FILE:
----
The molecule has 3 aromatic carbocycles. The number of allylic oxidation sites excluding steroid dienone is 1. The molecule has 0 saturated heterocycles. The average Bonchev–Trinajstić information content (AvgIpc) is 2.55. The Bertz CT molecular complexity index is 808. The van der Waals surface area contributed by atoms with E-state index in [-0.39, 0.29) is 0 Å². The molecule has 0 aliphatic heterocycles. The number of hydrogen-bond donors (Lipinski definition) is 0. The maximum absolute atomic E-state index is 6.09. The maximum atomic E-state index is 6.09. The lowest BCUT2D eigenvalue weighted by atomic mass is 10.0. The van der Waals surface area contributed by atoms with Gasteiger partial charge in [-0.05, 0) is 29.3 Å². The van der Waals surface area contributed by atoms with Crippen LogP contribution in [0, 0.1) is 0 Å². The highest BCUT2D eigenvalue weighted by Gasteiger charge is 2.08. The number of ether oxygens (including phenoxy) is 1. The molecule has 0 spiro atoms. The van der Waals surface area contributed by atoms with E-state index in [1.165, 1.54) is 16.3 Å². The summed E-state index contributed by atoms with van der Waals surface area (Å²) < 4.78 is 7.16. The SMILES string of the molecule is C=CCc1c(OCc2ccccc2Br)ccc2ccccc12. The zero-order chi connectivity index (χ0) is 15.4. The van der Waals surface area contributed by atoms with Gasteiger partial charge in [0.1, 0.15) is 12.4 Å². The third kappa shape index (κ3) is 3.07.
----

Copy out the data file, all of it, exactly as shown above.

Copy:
The molecule has 3 aromatic carbocycles. The number of allylic oxidation sites excluding steroid dienone is 1. The molecule has 0 saturated heterocycles. The average Bonchev–Trinajstić information content (AvgIpc) is 2.55. The Bertz CT molecular complexity index is 808. The van der Waals surface area contributed by atoms with E-state index in [-0.39, 0.29) is 0 Å². The molecule has 0 aliphatic heterocycles. The number of hydrogen-bond donors (Lipinski definition) is 0. The maximum absolute atomic E-state index is 6.09. The maximum atomic E-state index is 6.09. The lowest BCUT2D eigenvalue weighted by atomic mass is 10.0. The van der Waals surface area contributed by atoms with Gasteiger partial charge in [-0.05, 0) is 29.3 Å². The van der Waals surface area contributed by atoms with Crippen LogP contribution in [0, 0.1) is 0 Å². The highest BCUT2D eigenvalue weighted by Gasteiger charge is 2.08. The number of ether oxygens (including phenoxy) is 1. The molecule has 0 spiro atoms. The van der Waals surface area contributed by atoms with E-state index in [1.165, 1.54) is 16.3 Å². The summed E-state index contributed by atoms with van der Waals surface area (Å²) < 4.78 is 7.16. The SMILES string of the molecule is C=CCc1c(OCc2ccccc2Br)ccc2ccccc12. The zero-order chi connectivity index (χ0) is 15.4. The van der Waals surface area contributed by atoms with Gasteiger partial charge in [0.1, 0.15) is 12.4 Å². The third kappa shape index (κ3) is 3.07.